FINRA joins exchanges in fining Newedge USA $9.5 million for supervisory, regulation and other violations
The Financial Industry Regulatory Authority (FINRA), along with BATS Exchange, Inc.1, New York Stock Exchange LLC2, NYSE Arca, Inc. and The NASDAQ Stock Market LLC, announced that they have censured and fined Newedge USA, LLC of Chicago $9.5 million for failing to supervise trading by clients that directly accessed U.S. equities markets through Newedge's order routing platform and/or internet service providers (known as "direct market access," or "DMA") or routed orders directly to market centers (known as "sponsored access," or "SA"). In addition, Newedge also violated Regulation SHO (Reg SHO) and SEC Emergency Orders concerning short sales, and failed to obtain and retain books and records.
Thomas Gira, executive vice president of market regulation at FINRA, said, "If a firm is going to turn a blind eye toward potentially manipulative trading unleashed upon the market by one of its customers, this case shows that there will be serious consequences. It is imperative that firms giving customers access to the marketplace function as responsible gatekeepers and implement reasonable supervisory programs and procedures to monitor their customers' trading to ensure market integrity. As there were many triggers for this case, including referrals and information from BATS, NASDAQ and the NYSE, this case also illustrates how FINRA and the exchanges can effectively pursue activity that spans multiple markets."
FINRA and the exchanges found that Newedge did not have sufficient procedures, adequate surveillance tools, or necessary information to monitor DMA and SA client trading. Newedge's supervisory violations occurred over a four-year period, during which numerous internal documents noted the firm's deficiencies. Even after these "red flags" were raised, Newedge did not take adequate steps to satisfy its supervisory obligations.
In one example, FINRA also found that Newedge did not have adequate procedures or controls to monitor which clients used DMA and SA to trade in the equities markets. Newedge failed to reasonably and effectively monitor for certain types of potentially manipulative trading, such as wash trading, despite numerous requests from its own compliance department to implement a wash trading surveillance report. Also, Newedge could not adequately monitor certain clients' trading because it did not receive any order data reflecting their activity. Newedge also lacked essential knowledge about the beneficial owners of certain accounts directly accessing U.S. markets through firm affiliates, knowledge that was necessary for Newedge to properly monitor for potentially manipulative or suspicious activity. In addition to failing to obtain or retain required records, such as certain order data and client documentation, Newedge failed to retain certain email and text message data.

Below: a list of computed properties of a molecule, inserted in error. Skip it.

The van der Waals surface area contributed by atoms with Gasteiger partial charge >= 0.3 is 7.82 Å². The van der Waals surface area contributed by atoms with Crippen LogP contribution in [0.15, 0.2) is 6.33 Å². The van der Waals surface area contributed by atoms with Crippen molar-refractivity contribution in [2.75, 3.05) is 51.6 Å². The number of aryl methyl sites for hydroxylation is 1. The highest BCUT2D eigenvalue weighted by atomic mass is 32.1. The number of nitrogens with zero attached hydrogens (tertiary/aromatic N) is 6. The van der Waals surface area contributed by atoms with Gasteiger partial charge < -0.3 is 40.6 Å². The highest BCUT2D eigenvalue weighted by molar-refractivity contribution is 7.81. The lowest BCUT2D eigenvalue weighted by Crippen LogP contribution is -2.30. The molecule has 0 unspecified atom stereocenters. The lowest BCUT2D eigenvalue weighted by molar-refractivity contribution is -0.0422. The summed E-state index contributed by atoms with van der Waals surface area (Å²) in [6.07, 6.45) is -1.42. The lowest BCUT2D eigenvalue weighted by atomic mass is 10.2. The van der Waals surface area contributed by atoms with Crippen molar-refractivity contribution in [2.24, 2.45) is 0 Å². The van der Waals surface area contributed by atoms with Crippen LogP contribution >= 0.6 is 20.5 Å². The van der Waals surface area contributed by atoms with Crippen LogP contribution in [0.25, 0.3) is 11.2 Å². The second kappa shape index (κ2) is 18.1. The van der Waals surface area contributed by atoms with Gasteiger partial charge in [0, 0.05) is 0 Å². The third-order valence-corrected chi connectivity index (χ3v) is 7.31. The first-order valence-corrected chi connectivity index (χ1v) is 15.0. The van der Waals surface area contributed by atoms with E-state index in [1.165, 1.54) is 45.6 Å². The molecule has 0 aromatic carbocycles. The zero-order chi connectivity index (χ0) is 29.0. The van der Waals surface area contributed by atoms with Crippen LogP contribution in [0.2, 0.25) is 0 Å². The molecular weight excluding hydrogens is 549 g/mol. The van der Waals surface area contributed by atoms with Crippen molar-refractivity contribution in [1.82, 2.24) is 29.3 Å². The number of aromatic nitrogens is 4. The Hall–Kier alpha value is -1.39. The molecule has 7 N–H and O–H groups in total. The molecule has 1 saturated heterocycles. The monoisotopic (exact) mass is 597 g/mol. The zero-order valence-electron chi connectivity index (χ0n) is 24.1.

Newedge's failure to supervise its DMA and SA business also impacted its ability to supervise compliance with federal securities regulations regarding short sales, including the Emergency Orders issued by the SEC in July and September 2008 restricting or prohibiting short sales in certain securities. During the financial crisis in 2008, Newedge permitted its clients to submit numerous orders for short sales in securities that were prohibited by the SEC. FINRA found that Newedge violated Reg SHO by accepting customer's short sale orders without a reasonable basis to believe the securities could be borrowed, could not determine its net position for appropriate sell order marking in a given security, and could not reasonably determine whether sell orders entered by clients were accurately marked.
In concluding this settlement, Newedge neither admitted nor denied the charges, but consented to the entry of FINRA's findings. Newedge also consented to retain an Independent Consultant to conduct a comprehensive review of the adequacy of the firm's policies, systems and procedures relating to the specific areas of violative conduct identified by FINRA and the exchanges. Newedge will pay a total of $9.5 million in fines, including a $4 million fine to FINRA, a $1.75 million fine to The NASDAQ Stock Market LLC, a $1.75 million fine being paid to the BATS Exchange, Inc., a fine of $1.125 million to the New York Stock Exchange LLC, and an $875,000 fine to NYSE Arca, Inc.